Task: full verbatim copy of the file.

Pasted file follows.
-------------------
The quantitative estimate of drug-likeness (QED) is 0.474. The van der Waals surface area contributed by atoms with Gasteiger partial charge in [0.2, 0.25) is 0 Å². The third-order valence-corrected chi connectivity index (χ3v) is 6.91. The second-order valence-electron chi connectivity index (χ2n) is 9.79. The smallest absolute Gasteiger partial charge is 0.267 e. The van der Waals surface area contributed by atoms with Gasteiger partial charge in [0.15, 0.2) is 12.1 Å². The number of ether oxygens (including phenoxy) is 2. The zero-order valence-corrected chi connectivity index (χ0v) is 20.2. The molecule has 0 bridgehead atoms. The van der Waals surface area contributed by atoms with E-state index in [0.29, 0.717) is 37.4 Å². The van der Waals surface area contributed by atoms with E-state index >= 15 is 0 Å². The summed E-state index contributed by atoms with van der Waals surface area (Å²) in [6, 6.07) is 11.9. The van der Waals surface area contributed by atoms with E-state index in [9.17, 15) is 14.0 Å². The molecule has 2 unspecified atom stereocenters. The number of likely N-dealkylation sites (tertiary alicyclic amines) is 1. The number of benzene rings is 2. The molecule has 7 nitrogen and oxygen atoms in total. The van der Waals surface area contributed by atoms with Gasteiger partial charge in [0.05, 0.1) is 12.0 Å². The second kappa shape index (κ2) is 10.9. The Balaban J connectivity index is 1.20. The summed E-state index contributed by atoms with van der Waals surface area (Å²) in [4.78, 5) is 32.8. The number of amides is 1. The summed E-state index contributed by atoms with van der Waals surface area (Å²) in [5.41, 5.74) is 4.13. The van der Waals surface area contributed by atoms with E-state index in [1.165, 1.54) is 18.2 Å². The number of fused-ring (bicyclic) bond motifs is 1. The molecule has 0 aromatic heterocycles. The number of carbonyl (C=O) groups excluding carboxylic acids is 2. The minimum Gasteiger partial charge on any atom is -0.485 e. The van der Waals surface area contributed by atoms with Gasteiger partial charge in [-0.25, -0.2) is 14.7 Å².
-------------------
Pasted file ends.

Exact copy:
The quantitative estimate of drug-likeness (QED) is 0.474. The van der Waals surface area contributed by atoms with Gasteiger partial charge in [0.2, 0.25) is 0 Å². The third-order valence-corrected chi connectivity index (χ3v) is 6.91. The second-order valence-electron chi connectivity index (χ2n) is 9.79. The smallest absolute Gasteiger partial charge is 0.267 e. The van der Waals surface area contributed by atoms with Gasteiger partial charge in [0.15, 0.2) is 12.1 Å². The number of ether oxygens (including phenoxy) is 2. The zero-order valence-corrected chi connectivity index (χ0v) is 20.2. The molecule has 0 bridgehead atoms. The van der Waals surface area contributed by atoms with E-state index in [0.29, 0.717) is 37.4 Å². The van der Waals surface area contributed by atoms with E-state index >= 15 is 0 Å². The summed E-state index contributed by atoms with van der Waals surface area (Å²) in [6, 6.07) is 11.9. The van der Waals surface area contributed by atoms with E-state index in [9.17, 15) is 14.0 Å². The molecule has 2 unspecified atom stereocenters. The number of likely N-dealkylation sites (tertiary alicyclic amines) is 1. The number of benzene rings is 2. The molecule has 7 nitrogen and oxygen atoms in total. The van der Waals surface area contributed by atoms with Gasteiger partial charge in [0.05, 0.1) is 12.0 Å². The second kappa shape index (κ2) is 10.9. The Balaban J connectivity index is 1.20. The summed E-state index contributed by atoms with van der Waals surface area (Å²) in [4.78, 5) is 32.8. The number of amides is 1. The summed E-state index contributed by atoms with van der Waals surface area (Å²) in [5.41, 5.74) is 4.13. The van der Waals surface area contributed by atoms with E-state index in [1.165, 1.54) is 18.2 Å². The number of fused-ring (bicyclic) bond motifs is 1. The molecule has 0 aromatic heterocycles. The number of carbonyl (C=O) groups excluding carboxylic acids is 2. The minimum Gasteiger partial charge on any atom is -0.485 e. The van der Waals surface area contributed by atoms with Gasteiger partial charge in [-0.25, -0.2) is 14.7 Å².